They Eat Horses, Don't They?

They Eat Horses, Don't They?

The Truth About the French

Book - 2014
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"Eatwell reveals the truth behind forty-five myths about the French, from the infamous horsemeat banquets of the nineteenth century that inspired an irrepressible rumor, to breaking down our long-held beliefs about French history and society (the French are a nation of cheese-eating surrender monkeys, right?)"--Dust jacket flap.
Publisher: New York : Thomas Dunne Books/St. Martin's Press, 2014, c2013
ISBN: 9781250053053
Branch Call Number: 944 EAT
Characteristics: 342 pages ; 22 cm


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Mar 02, 2017

A British expat living in France goes through 45 commonly held beliefs about the French and life in France, then in MythBusters fashion (although in considerably more detail) sorts through what is fact and fiction. Some urban legends are easily dismissed as untrue, while others are complicated to varying degrees. One surprise in the book: The author explains the reason why the independent bookseller in France is thriving, while the same is an endangered phenomenon in the English speaking world. A lot of fun to read. As for the title ... hint: Mad Cow Disease.

Dec 09, 2015

An interesting concept, THEY EAT HORSES, DON'T THEY? is a good read for those who want to drop the blindfold and see the truth about the French life. A glamourized culture, the French (or, in particular, the Parisian) way of life has been subject to much mythologizing. Now, it's time to debunk a load of it. Piu Marie Eatwell writes a well researched book to combat the tales we've all heard about France on a range of topics, from war to marriage to food to children and beyond. While an excellent read, I already feel I knew too much about the French, so I didn't find much "news" per se. However, I don't think the book is redundant. I think there are many who need to see that special gem of Europe not from afar but in a more honest light under the microscope. I do recommend this book to anyone whose only experience with France is from the star-studded movies.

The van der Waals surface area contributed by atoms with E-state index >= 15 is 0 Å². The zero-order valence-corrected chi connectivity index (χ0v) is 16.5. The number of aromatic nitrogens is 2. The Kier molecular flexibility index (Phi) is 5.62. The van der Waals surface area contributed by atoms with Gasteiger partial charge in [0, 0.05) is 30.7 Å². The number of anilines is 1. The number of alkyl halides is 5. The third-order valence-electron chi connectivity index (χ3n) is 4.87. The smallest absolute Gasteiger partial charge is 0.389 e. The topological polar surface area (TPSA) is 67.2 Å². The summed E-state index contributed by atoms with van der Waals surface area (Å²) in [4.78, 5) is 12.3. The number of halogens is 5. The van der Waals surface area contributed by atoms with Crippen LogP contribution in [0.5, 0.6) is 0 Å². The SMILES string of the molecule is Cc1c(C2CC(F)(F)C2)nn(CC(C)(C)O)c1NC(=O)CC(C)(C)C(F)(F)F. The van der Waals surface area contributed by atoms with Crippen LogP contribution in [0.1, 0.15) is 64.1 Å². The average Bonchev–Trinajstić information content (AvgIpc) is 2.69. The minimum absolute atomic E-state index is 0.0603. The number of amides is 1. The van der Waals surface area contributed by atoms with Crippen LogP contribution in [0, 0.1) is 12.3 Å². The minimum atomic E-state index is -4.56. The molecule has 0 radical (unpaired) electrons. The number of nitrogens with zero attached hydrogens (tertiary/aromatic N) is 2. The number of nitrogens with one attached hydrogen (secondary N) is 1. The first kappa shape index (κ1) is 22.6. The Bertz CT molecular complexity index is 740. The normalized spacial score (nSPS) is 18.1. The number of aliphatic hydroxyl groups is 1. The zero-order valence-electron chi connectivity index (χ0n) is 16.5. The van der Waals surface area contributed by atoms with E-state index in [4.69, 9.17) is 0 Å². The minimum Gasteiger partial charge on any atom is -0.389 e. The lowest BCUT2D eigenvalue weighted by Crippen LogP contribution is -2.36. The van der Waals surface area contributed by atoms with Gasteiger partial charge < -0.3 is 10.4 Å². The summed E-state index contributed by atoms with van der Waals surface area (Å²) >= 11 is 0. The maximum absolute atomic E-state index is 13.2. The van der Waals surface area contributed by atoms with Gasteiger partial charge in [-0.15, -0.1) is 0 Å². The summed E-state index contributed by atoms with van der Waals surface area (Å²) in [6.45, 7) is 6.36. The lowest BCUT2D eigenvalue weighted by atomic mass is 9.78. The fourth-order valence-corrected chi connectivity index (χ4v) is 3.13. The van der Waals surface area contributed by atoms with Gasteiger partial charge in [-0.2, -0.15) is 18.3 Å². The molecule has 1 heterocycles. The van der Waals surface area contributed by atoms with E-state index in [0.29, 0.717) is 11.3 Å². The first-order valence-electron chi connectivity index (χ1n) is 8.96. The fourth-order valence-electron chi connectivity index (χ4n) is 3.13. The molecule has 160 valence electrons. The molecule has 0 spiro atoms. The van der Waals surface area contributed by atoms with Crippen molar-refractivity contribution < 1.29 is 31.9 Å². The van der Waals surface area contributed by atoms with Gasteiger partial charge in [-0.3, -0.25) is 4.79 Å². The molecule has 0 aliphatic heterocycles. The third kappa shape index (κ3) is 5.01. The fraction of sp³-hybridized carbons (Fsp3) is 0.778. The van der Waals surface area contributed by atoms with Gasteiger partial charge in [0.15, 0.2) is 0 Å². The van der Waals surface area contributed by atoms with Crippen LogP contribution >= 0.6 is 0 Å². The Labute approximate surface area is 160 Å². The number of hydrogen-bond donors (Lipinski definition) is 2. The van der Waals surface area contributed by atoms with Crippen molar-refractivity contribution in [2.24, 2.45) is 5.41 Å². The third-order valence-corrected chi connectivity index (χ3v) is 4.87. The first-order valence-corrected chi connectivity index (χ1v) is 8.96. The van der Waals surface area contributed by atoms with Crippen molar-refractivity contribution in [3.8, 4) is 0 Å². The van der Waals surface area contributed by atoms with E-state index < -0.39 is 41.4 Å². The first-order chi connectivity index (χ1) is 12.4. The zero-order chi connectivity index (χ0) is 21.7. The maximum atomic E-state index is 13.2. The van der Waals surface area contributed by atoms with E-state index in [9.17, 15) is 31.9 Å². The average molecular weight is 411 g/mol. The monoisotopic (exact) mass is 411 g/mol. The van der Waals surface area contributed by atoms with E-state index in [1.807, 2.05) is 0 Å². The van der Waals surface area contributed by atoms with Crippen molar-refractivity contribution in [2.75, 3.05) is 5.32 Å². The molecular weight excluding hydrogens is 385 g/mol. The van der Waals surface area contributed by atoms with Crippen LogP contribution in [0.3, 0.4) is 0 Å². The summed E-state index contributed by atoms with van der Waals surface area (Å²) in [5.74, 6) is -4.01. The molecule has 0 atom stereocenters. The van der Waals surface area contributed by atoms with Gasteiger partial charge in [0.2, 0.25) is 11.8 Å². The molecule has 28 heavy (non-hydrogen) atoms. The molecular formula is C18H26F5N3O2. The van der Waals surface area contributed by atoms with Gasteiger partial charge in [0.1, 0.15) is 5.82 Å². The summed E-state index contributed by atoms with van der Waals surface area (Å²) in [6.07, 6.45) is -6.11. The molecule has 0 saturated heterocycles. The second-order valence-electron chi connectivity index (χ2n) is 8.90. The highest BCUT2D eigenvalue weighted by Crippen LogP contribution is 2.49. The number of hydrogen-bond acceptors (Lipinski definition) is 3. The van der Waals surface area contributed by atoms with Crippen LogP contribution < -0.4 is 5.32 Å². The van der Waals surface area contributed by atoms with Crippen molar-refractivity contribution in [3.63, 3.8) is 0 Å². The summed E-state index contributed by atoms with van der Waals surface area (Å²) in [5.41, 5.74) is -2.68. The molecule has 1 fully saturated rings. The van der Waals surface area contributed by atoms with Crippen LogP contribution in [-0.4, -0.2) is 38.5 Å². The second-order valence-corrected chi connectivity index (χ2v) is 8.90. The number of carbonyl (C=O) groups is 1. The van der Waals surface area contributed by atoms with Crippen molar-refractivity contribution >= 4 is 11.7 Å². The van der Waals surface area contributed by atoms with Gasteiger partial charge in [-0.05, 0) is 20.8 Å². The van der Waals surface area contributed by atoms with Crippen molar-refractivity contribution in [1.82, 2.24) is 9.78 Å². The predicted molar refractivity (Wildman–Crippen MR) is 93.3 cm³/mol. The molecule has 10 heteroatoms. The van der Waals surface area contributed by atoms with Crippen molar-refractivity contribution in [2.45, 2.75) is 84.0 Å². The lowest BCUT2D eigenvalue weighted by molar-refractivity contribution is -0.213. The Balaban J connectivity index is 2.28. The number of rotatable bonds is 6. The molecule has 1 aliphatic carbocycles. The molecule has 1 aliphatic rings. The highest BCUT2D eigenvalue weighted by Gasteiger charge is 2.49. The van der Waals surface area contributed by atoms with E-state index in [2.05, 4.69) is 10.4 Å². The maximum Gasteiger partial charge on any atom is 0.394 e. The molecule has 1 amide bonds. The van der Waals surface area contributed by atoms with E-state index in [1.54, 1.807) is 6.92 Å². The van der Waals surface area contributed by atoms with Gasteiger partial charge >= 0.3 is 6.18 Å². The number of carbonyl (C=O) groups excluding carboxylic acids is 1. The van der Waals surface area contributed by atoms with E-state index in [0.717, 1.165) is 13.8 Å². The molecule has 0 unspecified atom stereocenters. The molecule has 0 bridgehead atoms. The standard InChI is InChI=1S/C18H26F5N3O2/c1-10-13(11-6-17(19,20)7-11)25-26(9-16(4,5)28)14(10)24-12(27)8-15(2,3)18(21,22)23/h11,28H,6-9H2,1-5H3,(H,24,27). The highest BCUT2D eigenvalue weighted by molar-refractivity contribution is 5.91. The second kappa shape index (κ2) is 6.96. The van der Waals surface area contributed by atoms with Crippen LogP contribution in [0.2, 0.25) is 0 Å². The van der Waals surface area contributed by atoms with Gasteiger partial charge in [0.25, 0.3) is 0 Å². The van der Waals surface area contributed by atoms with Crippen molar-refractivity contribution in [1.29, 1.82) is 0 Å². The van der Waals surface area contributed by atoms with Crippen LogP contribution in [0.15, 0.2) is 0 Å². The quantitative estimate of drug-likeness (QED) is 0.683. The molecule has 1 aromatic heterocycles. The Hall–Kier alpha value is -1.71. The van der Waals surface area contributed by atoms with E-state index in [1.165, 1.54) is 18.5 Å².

ksoles Mar 15, 2015

Contrary to the idealized notions created by English-language novels, movies and memoirs, French women actually do get fat. Their children throw food and cry during the night. They don't ignore their husbands' affairs. In "They Eat Horses, Don't They?", British writer Piu Marie Eatwell subjects popular stereotypes to reality and presents France as an industrial power "blotted and scarred with the battles of immigration, industrialization, fast food, overcrowding and mass-market culture.”

Eatwell's decade of living in France has taught her that French children stray from perfection; in fact, a 2011 study ranked them among the world’s worst-behaved schoolchildren, fifth from the bottom on a list of 66 countries. She has learned that three-quarters of couples report having bad sex lives and that exceedingly high unemployment rates afflict France's oldest and youngest potential workers.

So where do foreigners' skewed images of France come from? Certainly, tourist observations tend to be clouded by location bias and, further, outsiders can't comprehend the measures of the French government that create a seemingly utopian society: subsidized high-quality day care, free public schooling from age 3, free after-school activities, discounted public transportation and generous tax deductions and direct payments for multiple children.

At times, Eatwell borders on pedantic and haphazardly ties together statistics in the name of rhetoric but, ultimately, her book makes readers laugh out loud while justifying its own existence. It was about time that someone explained the contrast between the romantic vision of Paris and the reality of “canine excreta on the streets, brusque waiters and dirty toilets."

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